Amy Simpson is the award-winning author of Anxious: Choosing Faith in a World of Worry, Blessed Are the Unsatisfied: Finding Spiritual Freedom in an Imperfect World, and Troubled Minds: Mental Illness and the Church’s Mission (InterVarsity Press). She’s also an editor for Moody Publishing, a leadership coach, and a frequent speaker. You can find her at AmySimpson.com and on Twitter.
During a high school youth group meeting, we did an activity that involved saying nice things about the other people in our small group. I was shocked when one of the other girls said, “Amy, you just seem like you have it all together.” I didn’t know what to say, and I can’t remember how...
“I just don’t know how to help.” I hear this a lot. Whether I’m speaking on the subject of mental illness, talking with someone who is concerned about a friend, or reading an email message, I often hear from people who care deeply about others and want to help ease their suffering. But...
Many of us are, frankly, obsessed with the health of our bodies—except when it comes to our brains. Most people don’t think much about the most complex organs in our bodies until we are forced to consider our mental health because something has gone wrong. And some of the things that can...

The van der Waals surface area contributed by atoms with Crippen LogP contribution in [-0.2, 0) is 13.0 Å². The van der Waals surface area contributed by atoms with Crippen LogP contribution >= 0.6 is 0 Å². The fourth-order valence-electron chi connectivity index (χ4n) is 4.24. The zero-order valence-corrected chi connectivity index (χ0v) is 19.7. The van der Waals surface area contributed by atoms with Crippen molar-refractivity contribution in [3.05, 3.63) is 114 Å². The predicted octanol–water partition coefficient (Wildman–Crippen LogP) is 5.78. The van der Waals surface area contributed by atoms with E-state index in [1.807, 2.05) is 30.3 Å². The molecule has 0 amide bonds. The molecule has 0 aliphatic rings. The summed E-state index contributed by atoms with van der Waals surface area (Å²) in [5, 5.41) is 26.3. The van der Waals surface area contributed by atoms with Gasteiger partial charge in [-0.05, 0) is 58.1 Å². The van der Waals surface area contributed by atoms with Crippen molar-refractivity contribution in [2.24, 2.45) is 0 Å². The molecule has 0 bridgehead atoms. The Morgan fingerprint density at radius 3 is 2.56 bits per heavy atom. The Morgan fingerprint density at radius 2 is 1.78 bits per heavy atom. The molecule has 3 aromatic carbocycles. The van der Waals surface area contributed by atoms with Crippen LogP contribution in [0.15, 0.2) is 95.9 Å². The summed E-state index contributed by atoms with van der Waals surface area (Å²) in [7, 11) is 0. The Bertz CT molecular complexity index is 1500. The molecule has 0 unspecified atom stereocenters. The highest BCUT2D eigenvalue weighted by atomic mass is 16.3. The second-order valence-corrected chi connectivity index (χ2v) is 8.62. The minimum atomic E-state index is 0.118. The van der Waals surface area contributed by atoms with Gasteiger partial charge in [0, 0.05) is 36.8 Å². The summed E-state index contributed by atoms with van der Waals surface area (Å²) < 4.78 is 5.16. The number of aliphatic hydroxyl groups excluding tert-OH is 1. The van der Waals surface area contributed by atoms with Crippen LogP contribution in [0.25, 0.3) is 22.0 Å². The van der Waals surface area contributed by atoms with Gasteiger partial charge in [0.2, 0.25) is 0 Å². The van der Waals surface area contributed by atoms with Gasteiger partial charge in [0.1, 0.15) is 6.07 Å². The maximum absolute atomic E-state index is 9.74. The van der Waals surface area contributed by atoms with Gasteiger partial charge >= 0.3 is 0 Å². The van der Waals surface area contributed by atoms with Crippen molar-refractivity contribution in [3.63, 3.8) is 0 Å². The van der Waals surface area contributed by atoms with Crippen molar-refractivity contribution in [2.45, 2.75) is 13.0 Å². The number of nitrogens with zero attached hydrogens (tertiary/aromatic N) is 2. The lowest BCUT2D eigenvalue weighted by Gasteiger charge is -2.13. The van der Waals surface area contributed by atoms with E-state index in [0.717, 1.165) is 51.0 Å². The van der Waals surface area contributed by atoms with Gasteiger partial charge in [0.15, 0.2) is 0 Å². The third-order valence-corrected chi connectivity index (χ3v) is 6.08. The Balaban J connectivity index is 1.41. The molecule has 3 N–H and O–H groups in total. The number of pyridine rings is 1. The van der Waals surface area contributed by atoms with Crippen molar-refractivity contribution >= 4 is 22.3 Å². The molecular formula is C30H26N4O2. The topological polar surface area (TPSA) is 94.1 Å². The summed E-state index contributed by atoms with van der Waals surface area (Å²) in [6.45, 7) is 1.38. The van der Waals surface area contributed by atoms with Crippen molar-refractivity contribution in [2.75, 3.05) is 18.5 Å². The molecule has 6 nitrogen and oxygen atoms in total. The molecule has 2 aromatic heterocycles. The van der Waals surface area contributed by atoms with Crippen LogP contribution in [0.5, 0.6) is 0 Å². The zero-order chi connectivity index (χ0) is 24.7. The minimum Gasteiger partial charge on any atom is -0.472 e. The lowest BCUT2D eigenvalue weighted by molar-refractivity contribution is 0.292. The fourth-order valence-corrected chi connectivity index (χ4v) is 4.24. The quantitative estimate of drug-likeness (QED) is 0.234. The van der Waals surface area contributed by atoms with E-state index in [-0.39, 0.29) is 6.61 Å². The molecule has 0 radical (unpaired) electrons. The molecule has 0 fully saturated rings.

Books by Amy
Our culture is frantic with worry. We stress over circumstances we can’t control, we talk about what’s keeping us up at night and we wring our hands over the fate of disadvantaged people all over the world, almost as if to show we care and that we have big things to care about. Worry is part of our culture, an expectation of responsible people.
We know that our material comforts and temporal accomplishments are not enough to fully satisfy us. Momentary pleasures, whether of pure or darker motivations, are fleeting at best. But Christians often hear the idea that following Jesus means that we should be living a life of full satisfaction.
Mental illness is the sort of thing we don’t like to talk about. It doesn’t reduce nicely to simple solutions and happy outcomes. So instead, too often we reduce people who are mentally ill to caricatures and ghosts, and simply pretend they don’t exist. They do exist…